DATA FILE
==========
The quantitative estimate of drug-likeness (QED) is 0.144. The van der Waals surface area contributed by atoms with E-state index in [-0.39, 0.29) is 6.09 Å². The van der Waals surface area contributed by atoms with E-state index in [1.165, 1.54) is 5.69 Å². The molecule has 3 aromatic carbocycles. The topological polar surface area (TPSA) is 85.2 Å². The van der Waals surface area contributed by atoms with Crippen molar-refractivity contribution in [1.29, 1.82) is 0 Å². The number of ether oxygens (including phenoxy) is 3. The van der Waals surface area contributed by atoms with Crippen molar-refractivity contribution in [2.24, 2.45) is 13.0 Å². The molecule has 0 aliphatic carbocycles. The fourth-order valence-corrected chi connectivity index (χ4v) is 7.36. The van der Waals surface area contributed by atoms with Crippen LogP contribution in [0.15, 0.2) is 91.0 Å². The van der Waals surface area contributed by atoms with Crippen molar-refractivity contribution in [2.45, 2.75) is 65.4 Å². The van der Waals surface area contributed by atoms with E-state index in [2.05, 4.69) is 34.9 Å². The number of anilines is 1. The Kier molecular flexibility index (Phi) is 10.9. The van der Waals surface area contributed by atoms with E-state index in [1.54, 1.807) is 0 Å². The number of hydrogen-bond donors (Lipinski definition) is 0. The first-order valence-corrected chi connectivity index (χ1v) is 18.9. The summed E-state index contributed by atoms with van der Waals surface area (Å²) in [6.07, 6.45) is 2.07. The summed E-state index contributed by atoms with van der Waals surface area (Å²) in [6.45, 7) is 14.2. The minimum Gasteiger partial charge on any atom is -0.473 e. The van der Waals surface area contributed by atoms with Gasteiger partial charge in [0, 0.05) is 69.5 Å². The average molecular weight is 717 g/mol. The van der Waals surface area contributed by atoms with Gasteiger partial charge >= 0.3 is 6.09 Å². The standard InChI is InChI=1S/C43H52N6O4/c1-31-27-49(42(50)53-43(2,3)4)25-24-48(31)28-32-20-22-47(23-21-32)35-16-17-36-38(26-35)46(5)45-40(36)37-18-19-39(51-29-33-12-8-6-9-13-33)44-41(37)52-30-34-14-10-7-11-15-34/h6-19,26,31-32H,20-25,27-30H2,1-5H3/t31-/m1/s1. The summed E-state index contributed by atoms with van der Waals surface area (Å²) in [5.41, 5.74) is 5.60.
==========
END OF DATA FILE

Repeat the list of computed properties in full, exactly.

The quantitative estimate of drug-likeness (QED) is 0.144. The van der Waals surface area contributed by atoms with E-state index in [-0.39, 0.29) is 6.09 Å². The van der Waals surface area contributed by atoms with E-state index in [1.165, 1.54) is 5.69 Å². The molecule has 3 aromatic carbocycles. The topological polar surface area (TPSA) is 85.2 Å². The van der Waals surface area contributed by atoms with Crippen molar-refractivity contribution in [1.29, 1.82) is 0 Å². The number of ether oxygens (including phenoxy) is 3. The van der Waals surface area contributed by atoms with Crippen molar-refractivity contribution in [2.24, 2.45) is 13.0 Å². The molecule has 0 aliphatic carbocycles. The fourth-order valence-corrected chi connectivity index (χ4v) is 7.36. The van der Waals surface area contributed by atoms with Crippen LogP contribution in [0.15, 0.2) is 91.0 Å². The van der Waals surface area contributed by atoms with Crippen molar-refractivity contribution in [2.45, 2.75) is 65.4 Å². The van der Waals surface area contributed by atoms with E-state index in [2.05, 4.69) is 34.9 Å². The number of anilines is 1. The Kier molecular flexibility index (Phi) is 10.9. The van der Waals surface area contributed by atoms with E-state index in [1.54, 1.807) is 0 Å². The number of hydrogen-bond donors (Lipinski definition) is 0. The first-order valence-corrected chi connectivity index (χ1v) is 18.9. The summed E-state index contributed by atoms with van der Waals surface area (Å²) in [6.07, 6.45) is 2.07. The summed E-state index contributed by atoms with van der Waals surface area (Å²) in [6.45, 7) is 14.2. The minimum Gasteiger partial charge on any atom is -0.473 e. The van der Waals surface area contributed by atoms with Gasteiger partial charge in [0, 0.05) is 69.5 Å². The average molecular weight is 717 g/mol. The van der Waals surface area contributed by atoms with Gasteiger partial charge >= 0.3 is 6.09 Å². The standard InChI is InChI=1S/C43H52N6O4/c1-31-27-49(42(50)53-43(2,3)4)25-24-48(31)28-32-20-22-47(23-21-32)35-16-17-36-38(26-35)46(5)45-40(36)37-18-19-39(51-29-33-12-8-6-9-13-33)44-41(37)52-30-34-14-10-7-11-15-34/h6-19,26,31-32H,20-25,27-30H2,1-5H3/t31-/m1/s1. The summed E-state index contributed by atoms with van der Waals surface area (Å²) in [5.41, 5.74) is 5.60.